“I hope she’s not ugly. Or fat.” James F. Jones, or Jimmy Jo to those who knew him best, or knew him at all, was no prize himself. But that lady at Portal Dating Services assured him that the match was very, *very* good.
He rinsed his mouth out with moonshine – his own, naturally – and took one last look in the mirror. “Madame,” he said in a deep voice, bowing slightly. He wiped the sweat off his forehead, blotted his armpits one last time, and headed out.
The Blight had only lasted 15 years, but wiped out 99.9% of the human population.
Like most things Jimmy Jo owned, his car was stolen. Borrowed, really. Long-term. He got the Z28 Camaro from the same place he got his flat-screen TV. Not much gas any more, and not much TV any more, but things were getting better. He even had a new neighbor a few streets over. He made a point to smoke his tires in front of their house at least once a week.
Anthropologist Bill Ziegler calculated that we didn’t have enough diversity left to re-populate humanity and would interbreed ourselves into extinction if we didn’t just fade away first.
Some said Bill was full of shit.
Jimmy Jo saw it on the only channel he could get on his fancy TV – that Hugh Everett and his many-worlds theory, it turns out, was right. After the Blight, a team of scientists scavenged classified documents from scientific research around the world. Some top-secret research in Russia and in Switzerland completed Everett’s theory.
The first portal was opened 3 years ago.
This world was the only one that had reached the apex of the Blight, so this world was the only one that could open the portals.
“Shit, flowers!” Jimmy Jo pulled over by a field and picked out a few flowers, pissed on the rest, and got back in the car.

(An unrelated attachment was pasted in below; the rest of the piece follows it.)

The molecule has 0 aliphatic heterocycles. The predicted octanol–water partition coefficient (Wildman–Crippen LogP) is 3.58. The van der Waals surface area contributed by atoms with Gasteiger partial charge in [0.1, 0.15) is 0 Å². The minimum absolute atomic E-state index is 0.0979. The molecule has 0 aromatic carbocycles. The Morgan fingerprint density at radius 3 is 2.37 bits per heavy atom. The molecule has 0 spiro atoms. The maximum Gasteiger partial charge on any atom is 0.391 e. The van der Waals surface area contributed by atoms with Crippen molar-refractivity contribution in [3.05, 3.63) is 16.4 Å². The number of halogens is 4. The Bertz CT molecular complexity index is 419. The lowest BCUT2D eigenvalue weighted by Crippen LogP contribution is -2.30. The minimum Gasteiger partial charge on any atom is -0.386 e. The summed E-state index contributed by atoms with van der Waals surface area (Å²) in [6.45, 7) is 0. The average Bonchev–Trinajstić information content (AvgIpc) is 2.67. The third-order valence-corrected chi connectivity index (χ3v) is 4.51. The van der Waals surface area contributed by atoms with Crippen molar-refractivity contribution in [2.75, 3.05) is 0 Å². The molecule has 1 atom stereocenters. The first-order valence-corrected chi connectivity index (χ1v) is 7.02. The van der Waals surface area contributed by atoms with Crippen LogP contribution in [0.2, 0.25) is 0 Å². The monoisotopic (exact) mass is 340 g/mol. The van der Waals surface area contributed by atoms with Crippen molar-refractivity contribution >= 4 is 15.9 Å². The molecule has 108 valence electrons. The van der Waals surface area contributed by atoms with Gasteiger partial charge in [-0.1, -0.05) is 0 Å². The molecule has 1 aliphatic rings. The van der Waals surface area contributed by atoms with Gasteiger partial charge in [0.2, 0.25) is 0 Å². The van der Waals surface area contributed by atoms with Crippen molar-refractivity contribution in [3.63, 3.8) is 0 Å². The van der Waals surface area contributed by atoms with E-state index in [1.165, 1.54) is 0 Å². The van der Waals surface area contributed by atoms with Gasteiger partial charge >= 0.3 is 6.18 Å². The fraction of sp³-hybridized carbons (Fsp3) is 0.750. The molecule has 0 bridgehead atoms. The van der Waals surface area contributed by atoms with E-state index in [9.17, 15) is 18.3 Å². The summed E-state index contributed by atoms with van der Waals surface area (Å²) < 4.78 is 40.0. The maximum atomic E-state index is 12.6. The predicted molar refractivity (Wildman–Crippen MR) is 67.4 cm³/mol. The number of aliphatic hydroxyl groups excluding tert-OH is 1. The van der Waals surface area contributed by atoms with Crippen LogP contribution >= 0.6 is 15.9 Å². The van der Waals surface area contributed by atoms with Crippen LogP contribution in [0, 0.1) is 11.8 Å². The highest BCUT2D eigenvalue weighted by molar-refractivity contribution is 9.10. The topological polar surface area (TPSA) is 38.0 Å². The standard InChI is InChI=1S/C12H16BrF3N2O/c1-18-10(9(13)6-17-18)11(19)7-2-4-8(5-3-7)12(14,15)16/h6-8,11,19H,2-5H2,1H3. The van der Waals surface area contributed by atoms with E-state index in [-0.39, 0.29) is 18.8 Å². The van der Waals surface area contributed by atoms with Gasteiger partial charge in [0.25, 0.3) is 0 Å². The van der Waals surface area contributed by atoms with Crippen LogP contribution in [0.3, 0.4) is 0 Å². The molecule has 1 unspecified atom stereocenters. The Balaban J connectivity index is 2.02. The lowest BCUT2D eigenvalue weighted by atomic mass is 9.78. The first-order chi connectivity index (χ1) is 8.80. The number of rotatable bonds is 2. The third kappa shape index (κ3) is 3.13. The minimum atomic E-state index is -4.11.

One eye on the road, Jimmy swerved a bit as he re-read the directions on the folded paper. “What in the hell… where do I know that address?”
Bill Ziegler seized the opportunity – the parallel universes could simply take lost souls, the poor, despondent folks that were suicidal or imprisoned for things that aren’t crimes in our world, or that had diseases that could be cured here. We could forcibly repopulate our world!
Outraged, the survivors threw Molotov cocktails at Bill’s house, killing him in his sleep.
The idea was hatched, however, had merit. The Council of the Living had a more benevolent idea – a dating service.
“Tired of life? Down and out? Seeking new adventures in new places? We’ll help you leave your old life behind you.”
And the Portal Dating Service was opened for business.
Jimmy Jo revved up the engine of his Z28 for effect as he pulled up into the driveway. He picked his teeth in the rear-view, grabbed the flowers, fumbled for the portal key, and walked into the house.
The Service always chose a deserted neighborhood – couldn’t have any more portal jumpers, could we?
Jimmy Jo sighed and closed his eyes, whispered something to himself, held out the key, opened his eyes, and clicked the only button.
Some of the people from parallel worlds weren’t too happy to be tricked into coming. Some of them freaked out. Jimmy Jo hadn’t seen the Ford LTD trailing him by a couple of miles.
The woman that stepped through the portal looked strikingly like Jimmy Jo, and introduced herself as Jenny Jo.
Jimmy Jo scrambled back and dropped the flowers. He turned to run and only made it to the driveway before he saw the LTD parked at the house next door, and the man leaning against it, looking straight at him.